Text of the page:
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He’s not slow, he’s thinking too much

The OODA Loop, Rugby Strength Coach, and Development.

NCAA Football: Miami at Clemson Ken Ruinard-USA TODAY Sports

As strength and conditioning coaches we often stick to that label, but I do very little strength coaching and almost no conditioning coaching at all. The vast majority of what I offer to both teams and private clients is power and speed work. Speed work can often be mistaken for just sprinting, and that’s where the premise of this piece comes in- is he (or she, I work with all sports, genders and typically ages 10-40) really that slow? Or do they just process the game slowly in real time?

For all of the ‘defensive genius’ labels thrown on Manny Diaz, his defense was on far too many offensive draft picks’ highlight tapes at the 2021 NFL Draft. The Miami Hurricanes defense plummeted into an all-time low against the UNC Tar Heels near the end of the 2020 season. The ‘Canes looked slow, but are these players who were once putting up crazy combine numbers in high school suddenly... less athletic? Or were they just unable to flash their skills because of other limiting factors?

If you watch that UNC game (and I saw the All-22 film of it, woof) Miami’s defense was piss poor psychologically (the culture issue Coach Diaz has had reared back up, guys quit), technically (defensive ends don’t know how to wrong arm?) and tactically (blown assignments, open gaps pre-snap and a lack of safety rotation in the run game).

When I’m developing an athlete, I use the pyramid above as a guide. Sure we do intake questions and I like to watch someone move around a bit doing my warm up to investigate if they have any idea how to move or not. Of course we do things like goblet squats and resistance band overhead lunges to see stability and mobility, too.

The bottom of the pyramid is built up on health and wellness. This is what Anatoliy Bondarchuk called “General Preparation Exercises.” Can your athlete squat, lunge, jump, and do your warm up without being out of breath and / or injuring themselves.

From there, we move up to the physical and mental aspects of S&C. These are the items that your strength coach is responsible for. Hitting an absolute strength baseline before converting that into enough power and then speed, so that your athlete can dominate on the field or court.

I like the Olympic Lift variations for just this reason. I think they put mental pressure on the athlete and performance pressure on them, too. Others think they’re a waste of time but I use them for the aspect of having to think parts-of-whole, and then having to use ‘flow’ during the actual lift in order to maximize your wattage output.

As you can see in the graphic above, If you want to create a sweet spot of speed-strength and peak-power it can’t be done with loads too heavy (80% and above) or too light (below 50%) for too long. Do we use max and supermax loads? Oh yeah.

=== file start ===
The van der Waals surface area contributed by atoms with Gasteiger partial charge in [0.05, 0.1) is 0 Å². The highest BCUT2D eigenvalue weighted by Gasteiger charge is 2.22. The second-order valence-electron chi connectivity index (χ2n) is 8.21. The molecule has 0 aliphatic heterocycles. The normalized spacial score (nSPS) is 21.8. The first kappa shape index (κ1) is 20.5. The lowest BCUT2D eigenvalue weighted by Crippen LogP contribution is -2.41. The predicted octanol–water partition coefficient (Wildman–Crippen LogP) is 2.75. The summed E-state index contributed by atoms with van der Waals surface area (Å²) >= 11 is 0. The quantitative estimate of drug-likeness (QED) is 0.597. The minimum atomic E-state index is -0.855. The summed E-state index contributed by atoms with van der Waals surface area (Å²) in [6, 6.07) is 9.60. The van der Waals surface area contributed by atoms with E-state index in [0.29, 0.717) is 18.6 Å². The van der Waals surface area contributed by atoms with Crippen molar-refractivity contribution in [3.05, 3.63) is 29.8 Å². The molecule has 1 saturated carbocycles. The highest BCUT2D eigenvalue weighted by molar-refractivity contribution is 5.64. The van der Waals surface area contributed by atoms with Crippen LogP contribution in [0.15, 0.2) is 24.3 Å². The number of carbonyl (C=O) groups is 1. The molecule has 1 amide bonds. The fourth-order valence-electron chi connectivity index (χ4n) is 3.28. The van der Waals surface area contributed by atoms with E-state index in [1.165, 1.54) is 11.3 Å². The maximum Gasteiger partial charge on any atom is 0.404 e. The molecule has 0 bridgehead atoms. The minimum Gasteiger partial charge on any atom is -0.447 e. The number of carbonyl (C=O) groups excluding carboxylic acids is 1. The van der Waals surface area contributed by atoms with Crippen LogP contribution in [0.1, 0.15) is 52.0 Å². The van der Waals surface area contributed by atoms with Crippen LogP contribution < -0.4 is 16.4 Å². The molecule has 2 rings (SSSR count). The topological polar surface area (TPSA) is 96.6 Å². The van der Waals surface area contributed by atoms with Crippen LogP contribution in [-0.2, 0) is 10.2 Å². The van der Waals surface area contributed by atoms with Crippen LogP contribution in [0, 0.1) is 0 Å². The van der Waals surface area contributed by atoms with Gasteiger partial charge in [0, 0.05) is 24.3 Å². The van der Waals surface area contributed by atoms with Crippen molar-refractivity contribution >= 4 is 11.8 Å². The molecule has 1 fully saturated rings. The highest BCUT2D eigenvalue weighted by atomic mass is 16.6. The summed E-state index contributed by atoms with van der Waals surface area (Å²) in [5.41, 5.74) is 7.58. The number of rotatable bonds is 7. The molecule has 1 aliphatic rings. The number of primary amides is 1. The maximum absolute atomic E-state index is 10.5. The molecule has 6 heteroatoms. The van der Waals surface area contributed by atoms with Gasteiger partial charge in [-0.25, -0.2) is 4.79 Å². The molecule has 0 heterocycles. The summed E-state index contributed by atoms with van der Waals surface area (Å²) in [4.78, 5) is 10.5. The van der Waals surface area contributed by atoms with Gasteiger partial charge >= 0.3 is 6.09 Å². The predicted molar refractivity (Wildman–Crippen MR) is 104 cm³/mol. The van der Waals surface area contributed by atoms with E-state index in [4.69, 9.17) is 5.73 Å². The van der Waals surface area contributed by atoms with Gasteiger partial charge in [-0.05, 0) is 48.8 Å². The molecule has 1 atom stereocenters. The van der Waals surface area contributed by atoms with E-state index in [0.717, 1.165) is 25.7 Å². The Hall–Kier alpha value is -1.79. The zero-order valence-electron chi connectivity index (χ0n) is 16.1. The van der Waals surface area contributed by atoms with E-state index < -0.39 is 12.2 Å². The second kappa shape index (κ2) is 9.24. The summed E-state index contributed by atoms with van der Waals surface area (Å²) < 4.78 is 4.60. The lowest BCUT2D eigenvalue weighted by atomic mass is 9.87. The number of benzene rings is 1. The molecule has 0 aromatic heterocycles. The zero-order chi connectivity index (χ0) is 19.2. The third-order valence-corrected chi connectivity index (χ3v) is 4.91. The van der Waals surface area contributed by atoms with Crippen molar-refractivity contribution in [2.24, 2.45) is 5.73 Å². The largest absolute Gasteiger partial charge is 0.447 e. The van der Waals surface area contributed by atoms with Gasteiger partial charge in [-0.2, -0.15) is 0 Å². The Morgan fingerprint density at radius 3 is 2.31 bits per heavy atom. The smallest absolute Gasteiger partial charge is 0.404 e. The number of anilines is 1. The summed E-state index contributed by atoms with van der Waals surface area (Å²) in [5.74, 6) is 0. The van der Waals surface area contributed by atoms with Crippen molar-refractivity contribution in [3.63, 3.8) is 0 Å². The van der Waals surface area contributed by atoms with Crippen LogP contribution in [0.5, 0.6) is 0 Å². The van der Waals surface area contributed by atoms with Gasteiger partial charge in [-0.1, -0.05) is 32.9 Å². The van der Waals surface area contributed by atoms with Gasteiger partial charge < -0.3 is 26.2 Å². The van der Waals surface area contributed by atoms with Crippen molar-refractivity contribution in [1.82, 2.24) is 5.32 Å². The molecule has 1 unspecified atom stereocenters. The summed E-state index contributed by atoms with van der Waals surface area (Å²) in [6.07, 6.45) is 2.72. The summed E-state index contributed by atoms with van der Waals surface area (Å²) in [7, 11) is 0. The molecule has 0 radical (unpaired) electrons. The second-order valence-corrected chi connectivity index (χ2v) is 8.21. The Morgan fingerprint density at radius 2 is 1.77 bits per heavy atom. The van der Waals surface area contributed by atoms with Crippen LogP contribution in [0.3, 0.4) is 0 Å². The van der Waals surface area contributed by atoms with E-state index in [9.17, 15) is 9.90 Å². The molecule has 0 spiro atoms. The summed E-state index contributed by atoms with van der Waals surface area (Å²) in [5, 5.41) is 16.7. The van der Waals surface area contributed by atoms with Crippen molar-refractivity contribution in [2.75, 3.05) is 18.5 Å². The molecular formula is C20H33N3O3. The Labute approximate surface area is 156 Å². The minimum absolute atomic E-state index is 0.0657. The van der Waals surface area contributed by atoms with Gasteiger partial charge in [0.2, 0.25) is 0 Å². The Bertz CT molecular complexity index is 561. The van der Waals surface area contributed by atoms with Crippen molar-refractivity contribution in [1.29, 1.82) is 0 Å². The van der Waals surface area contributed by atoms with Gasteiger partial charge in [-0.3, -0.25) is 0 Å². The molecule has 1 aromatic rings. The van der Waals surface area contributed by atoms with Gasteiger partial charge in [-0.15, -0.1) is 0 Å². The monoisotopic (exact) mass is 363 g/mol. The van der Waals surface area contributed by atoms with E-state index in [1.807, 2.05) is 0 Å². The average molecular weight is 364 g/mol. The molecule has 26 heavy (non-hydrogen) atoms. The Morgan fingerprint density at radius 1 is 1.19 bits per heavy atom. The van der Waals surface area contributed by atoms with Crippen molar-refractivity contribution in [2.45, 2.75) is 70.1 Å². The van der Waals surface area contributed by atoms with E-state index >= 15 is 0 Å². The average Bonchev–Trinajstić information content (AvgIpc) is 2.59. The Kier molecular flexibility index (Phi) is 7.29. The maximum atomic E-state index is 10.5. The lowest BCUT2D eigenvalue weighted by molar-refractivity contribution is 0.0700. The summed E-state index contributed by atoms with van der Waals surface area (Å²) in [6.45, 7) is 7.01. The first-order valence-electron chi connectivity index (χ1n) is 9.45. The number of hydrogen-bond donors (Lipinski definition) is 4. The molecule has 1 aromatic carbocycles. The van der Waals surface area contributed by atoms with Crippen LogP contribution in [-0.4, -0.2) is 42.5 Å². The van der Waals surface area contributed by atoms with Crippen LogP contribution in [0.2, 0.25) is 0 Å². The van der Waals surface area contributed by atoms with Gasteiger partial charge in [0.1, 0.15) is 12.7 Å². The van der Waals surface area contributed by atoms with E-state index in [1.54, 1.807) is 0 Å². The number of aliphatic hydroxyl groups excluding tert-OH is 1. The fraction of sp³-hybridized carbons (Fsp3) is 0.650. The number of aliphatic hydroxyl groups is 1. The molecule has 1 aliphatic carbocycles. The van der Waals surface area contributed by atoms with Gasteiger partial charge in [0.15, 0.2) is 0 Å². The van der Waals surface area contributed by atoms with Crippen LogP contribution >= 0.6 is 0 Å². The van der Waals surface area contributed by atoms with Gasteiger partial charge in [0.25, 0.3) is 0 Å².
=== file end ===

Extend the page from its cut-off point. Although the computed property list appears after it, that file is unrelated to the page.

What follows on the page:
But in small ‘minimal effective’ doses. Do we use loads that are sub 50%? Yes. During the peak block of my periodization cycle I’ll work at 30-50% on all of the highest power developing lifts (RDL & Shrug, Hanging Power Snatch and Clean, and clean or snatch grip high pulls, to name a few).

At the top of the pyramid, the technical, tactical and elite performance pieces- those are typically leaning towards the sport coaches. If I’m not coaching a sport, I will involve myself a little bit in the technical portion. I have some COD/Agility drills that work on tracking a ball carrier, avoiding a tackler, stealing and returning to a base on a pickoff move, and those that react to a ball being lofted overhead for soccer or softball fly balls. But the vast majority of technical and tactical performance will be on the sport coaches.

If an athlete is struggling on the field, the chart above from Keir Wenham-Flatt (@Rugby_Str_Coach) is a simple ‘yes/no’ model to follow for performance.

1- Does he play slow? We wouldn’t be here if he didn’t, right? Because if he’s balling out like Warren Sapp, Dan Morgan or Clinton Portis we’re probably not here.

2- Is he in the ballpark physically? I mean hell, he’s a Power 5 athlete on a roster that’s above 50% Blue Chip Ratio. I’m assuming the answer here is yes. It’s in there, it just has to be developed at a maximal level by the S&C coach and then molded for the sport by the sport coaches. In my piece, “I like the way you move” I discussed some of the shortfalls of the ‘Canes when it came to movement on the field.

3- Does he understand the game? Now we’re getting into a sticky situation. When it comes to football I can be considered someone that could help you in most position groups with the actual game of football. In my COD/Agility sessions we do work on pursuit, breaking on balls (both offensively and defensively) and step and jump cuts.